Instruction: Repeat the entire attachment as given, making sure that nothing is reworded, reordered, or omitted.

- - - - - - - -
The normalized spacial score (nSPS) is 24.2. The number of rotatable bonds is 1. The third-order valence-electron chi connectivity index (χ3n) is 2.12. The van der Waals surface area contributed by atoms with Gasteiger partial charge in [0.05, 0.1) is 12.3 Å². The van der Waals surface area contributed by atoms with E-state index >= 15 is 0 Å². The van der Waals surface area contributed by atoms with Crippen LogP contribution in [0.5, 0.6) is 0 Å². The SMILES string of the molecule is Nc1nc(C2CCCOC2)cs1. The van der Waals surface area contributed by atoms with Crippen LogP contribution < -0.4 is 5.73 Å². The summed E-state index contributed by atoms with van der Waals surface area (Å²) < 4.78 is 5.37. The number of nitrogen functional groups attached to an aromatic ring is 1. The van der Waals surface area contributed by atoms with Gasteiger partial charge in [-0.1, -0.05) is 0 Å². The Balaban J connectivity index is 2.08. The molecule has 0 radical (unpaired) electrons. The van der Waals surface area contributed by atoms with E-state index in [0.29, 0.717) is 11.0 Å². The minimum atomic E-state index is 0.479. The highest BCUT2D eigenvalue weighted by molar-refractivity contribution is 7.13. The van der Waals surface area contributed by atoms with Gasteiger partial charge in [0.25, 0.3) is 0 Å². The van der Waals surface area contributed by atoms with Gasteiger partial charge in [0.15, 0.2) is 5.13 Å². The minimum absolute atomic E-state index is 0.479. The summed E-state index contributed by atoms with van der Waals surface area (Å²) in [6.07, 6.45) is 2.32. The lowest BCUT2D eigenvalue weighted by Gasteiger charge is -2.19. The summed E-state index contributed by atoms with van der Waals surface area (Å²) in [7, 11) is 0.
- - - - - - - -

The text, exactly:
The normalized spacial score (nSPS) is 24.2. The number of rotatable bonds is 1. The third-order valence-electron chi connectivity index (χ3n) is 2.12. The van der Waals surface area contributed by atoms with Gasteiger partial charge in [0.05, 0.1) is 12.3 Å². The van der Waals surface area contributed by atoms with E-state index >= 15 is 0 Å². The van der Waals surface area contributed by atoms with Crippen LogP contribution in [0.5, 0.6) is 0 Å². The SMILES string of the molecule is Nc1nc(C2CCCOC2)cs1. The van der Waals surface area contributed by atoms with Crippen LogP contribution < -0.4 is 5.73 Å². The summed E-state index contributed by atoms with van der Waals surface area (Å²) < 4.78 is 5.37. The number of nitrogen functional groups attached to an aromatic ring is 1. The van der Waals surface area contributed by atoms with Gasteiger partial charge in [-0.1, -0.05) is 0 Å². The Balaban J connectivity index is 2.08. The molecule has 0 radical (unpaired) electrons. The van der Waals surface area contributed by atoms with E-state index in [0.29, 0.717) is 11.0 Å². The minimum atomic E-state index is 0.479. The highest BCUT2D eigenvalue weighted by molar-refractivity contribution is 7.13. The van der Waals surface area contributed by atoms with Gasteiger partial charge in [0.25, 0.3) is 0 Å². The van der Waals surface area contributed by atoms with Gasteiger partial charge in [0.15, 0.2) is 5.13 Å². The minimum absolute atomic E-state index is 0.479. The summed E-state index contributed by atoms with van der Waals surface area (Å²) in [6.07, 6.45) is 2.32. The lowest BCUT2D eigenvalue weighted by Gasteiger charge is -2.19. The summed E-state index contributed by atoms with van der Waals surface area (Å²) in [7, 11) is 0.